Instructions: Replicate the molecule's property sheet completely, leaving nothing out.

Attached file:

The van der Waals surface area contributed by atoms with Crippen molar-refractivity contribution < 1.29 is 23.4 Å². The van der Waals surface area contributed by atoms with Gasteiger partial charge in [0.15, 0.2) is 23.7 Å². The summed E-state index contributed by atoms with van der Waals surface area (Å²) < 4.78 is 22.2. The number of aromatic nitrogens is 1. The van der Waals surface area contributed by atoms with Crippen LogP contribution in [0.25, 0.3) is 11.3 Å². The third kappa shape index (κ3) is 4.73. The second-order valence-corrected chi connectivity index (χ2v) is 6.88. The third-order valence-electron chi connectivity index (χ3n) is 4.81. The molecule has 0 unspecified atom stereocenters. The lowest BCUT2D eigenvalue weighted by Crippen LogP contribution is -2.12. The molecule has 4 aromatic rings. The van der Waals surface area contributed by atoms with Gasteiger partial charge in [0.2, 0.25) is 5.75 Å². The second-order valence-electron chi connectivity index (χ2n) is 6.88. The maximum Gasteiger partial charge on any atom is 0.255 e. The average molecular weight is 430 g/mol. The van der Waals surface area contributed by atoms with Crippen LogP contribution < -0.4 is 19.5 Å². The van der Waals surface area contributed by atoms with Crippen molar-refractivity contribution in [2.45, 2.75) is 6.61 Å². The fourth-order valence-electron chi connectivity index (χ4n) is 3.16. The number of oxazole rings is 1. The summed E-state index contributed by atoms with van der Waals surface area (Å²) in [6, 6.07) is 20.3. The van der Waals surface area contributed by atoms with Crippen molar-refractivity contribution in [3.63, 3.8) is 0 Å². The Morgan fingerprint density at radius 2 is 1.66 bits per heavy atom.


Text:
The van der Waals surface area contributed by atoms with Crippen molar-refractivity contribution < 1.29 is 23.4 Å². The van der Waals surface area contributed by atoms with Gasteiger partial charge in [0.15, 0.2) is 23.7 Å². The summed E-state index contributed by atoms with van der Waals surface area (Å²) < 4.78 is 22.2. The number of aromatic nitrogens is 1. The van der Waals surface area contributed by atoms with Crippen LogP contribution in [0.25, 0.3) is 11.3 Å². The third kappa shape index (κ3) is 4.73. The second-order valence-corrected chi connectivity index (χ2v) is 6.88. The third-order valence-electron chi connectivity index (χ3n) is 4.81. The molecule has 0 unspecified atom stereocenters. The lowest BCUT2D eigenvalue weighted by Crippen LogP contribution is -2.12. The molecule has 4 aromatic rings. The van der Waals surface area contributed by atoms with Gasteiger partial charge in [0.2, 0.25) is 5.75 Å². The second-order valence-electron chi connectivity index (χ2n) is 6.88. The maximum Gasteiger partial charge on any atom is 0.255 e. The average molecular weight is 430 g/mol. The van der Waals surface area contributed by atoms with Crippen LogP contribution < -0.4 is 19.5 Å². The van der Waals surface area contributed by atoms with Crippen molar-refractivity contribution in [2.45, 2.75) is 6.61 Å². The fourth-order valence-electron chi connectivity index (χ4n) is 3.16. The number of oxazole rings is 1. The summed E-state index contributed by atoms with van der Waals surface area (Å²) in [6, 6.07) is 20.3. The van der Waals surface area contributed by atoms with Crippen molar-refractivity contribution in [3.63, 3.8) is 0 Å². The Morgan fingerprint density at radius 2 is 1.66 bits per heavy atom.